Fixing a Chronically Wet Basement

Scott Gibson, Contributing Editor

I live in a 106-year-old home with a stone foundation and a damp basement. Most of the basement has a concrete floor but in a back room there is a clay floor where most of the moisture is. I just obtained an estimate from a waterproofing company to install a pump inside, and it was very costly. I was told I have water pressing against my stone walls and if I don't do something it will crumble. The wall is very level and appears strong. I already use a dehumidifier. Suggestions?

Chronically damp basements are more than a nuisance. Moisture can lead to a number of problems, including peeling paint, mold, and that musty smell that seems to hang in the kitchen. So your concerns are not misplaced.

But before launching into an expensive job consider a few less painful fixes.

Start by checking the grade around your house. It should slope slightly away from the house for roughly 10 ft. so rainfall doesn't pool around the foundation. Water that collects against the back of a stone foundation has a way of getting through gaps in the mortar.

If your house doesn't have any gutters, consider adding them. They can be a maintenance pain in the neck, true, but they also divert a lot of water away from the foundation. If you can, connect the leaders to a drain that carries the water safely away.

There are things you can do inside, too.

If the back room with the clay floor is simply damp - that is, no pools of standing water and no little creeks when it rains it might be that moisture is simply migrating up from the ground. One simple solution is to cover the floor with heavy polyethylene sheeting.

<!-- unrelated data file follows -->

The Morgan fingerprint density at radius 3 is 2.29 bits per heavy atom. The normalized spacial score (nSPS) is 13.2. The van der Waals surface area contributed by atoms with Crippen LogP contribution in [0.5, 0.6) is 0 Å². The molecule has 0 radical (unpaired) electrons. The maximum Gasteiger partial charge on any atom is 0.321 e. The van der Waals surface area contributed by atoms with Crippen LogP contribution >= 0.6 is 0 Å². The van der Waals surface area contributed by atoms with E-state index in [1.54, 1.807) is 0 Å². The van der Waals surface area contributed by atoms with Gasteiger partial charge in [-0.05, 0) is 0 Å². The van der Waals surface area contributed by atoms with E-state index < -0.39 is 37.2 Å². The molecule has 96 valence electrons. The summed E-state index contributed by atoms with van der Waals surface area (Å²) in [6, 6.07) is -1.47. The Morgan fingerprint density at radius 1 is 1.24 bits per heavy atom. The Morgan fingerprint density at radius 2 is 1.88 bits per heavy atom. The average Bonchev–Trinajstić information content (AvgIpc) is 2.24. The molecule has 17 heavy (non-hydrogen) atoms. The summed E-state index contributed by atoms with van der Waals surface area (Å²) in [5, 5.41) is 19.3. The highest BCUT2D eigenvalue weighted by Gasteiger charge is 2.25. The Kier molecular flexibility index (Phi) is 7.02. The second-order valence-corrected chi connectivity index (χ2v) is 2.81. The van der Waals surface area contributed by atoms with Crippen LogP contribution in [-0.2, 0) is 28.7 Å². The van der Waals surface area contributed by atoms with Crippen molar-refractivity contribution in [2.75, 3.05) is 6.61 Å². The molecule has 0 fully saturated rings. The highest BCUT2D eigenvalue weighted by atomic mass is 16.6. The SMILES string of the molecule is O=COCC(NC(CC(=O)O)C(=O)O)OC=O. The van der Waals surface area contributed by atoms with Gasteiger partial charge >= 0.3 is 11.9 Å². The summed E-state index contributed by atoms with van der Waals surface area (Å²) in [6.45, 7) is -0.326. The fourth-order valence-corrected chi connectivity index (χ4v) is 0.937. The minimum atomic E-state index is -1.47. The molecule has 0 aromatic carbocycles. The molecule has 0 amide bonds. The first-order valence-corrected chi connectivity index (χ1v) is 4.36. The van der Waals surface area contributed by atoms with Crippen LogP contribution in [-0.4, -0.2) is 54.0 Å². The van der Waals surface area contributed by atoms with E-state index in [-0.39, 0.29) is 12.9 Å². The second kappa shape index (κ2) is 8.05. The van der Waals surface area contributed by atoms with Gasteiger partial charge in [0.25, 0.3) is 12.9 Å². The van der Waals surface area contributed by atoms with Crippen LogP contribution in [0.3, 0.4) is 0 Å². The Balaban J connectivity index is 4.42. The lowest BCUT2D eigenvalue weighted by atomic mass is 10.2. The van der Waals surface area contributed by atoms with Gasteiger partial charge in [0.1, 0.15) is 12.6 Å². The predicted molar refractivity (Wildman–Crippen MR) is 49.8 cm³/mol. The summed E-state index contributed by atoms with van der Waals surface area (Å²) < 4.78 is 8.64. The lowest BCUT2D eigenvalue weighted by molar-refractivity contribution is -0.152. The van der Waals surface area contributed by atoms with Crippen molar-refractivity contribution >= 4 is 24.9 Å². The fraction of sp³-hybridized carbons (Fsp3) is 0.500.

Roll out the plastic, overlap and tape any seams and try to seal the plastic against the sidewalls as best you can. This will keep a surprising amount of moisture out.

If the mortar in your stone foundation is falling out or just plain missing, repoint it. If there's a great deal of water pressure on the other side of the wall, this won't solve the problem. But if the source of the moisture is merely damp earth, it will help.

Serious water may call for serious solutions. I'm not sure when builders began to use perimeter foundation drains, but my guess would be these were not the norm 106 years ago. Too bad, because perimeter drains are very effective at removing water before it gets inside.

Putting them in now is a last resort because it would involve digging a deep trench around the house. You can kiss those flower beds goodbye.

This may be why the waterproofing company you contacted suggested a sump pump. It would be installed in a concrete or plastic sump that's fed by perimeter drains running along the base of the foundation walls.

When water reaches a certain level, the pump is automatically activated and the water is pumped up and out. Although the best option is to stop the water before it gets inside, sump pumps work well.

Breaking up the concrete around the edge of the floor to install drains would be time consuming and, as a result, expensive.

So you have a number of options. My first call would be to at least one other contractor. Ask for another opinion (and another bid). The fact that the walls are plumb and strong suggests the situation is not as dire as the first contractor suggests.

And in the meantime, by all means continue to use your dehumidifier.

About the Author
An accomplished woodworker and carpenter, Scott Gibson is the former editor of Fine Woodworking magazine, and a former editor at Today's Homeowner and Fine Homebuilding magazines. He also is former managing editor of the Kennebec Journal, a daily newspaper in Maine.


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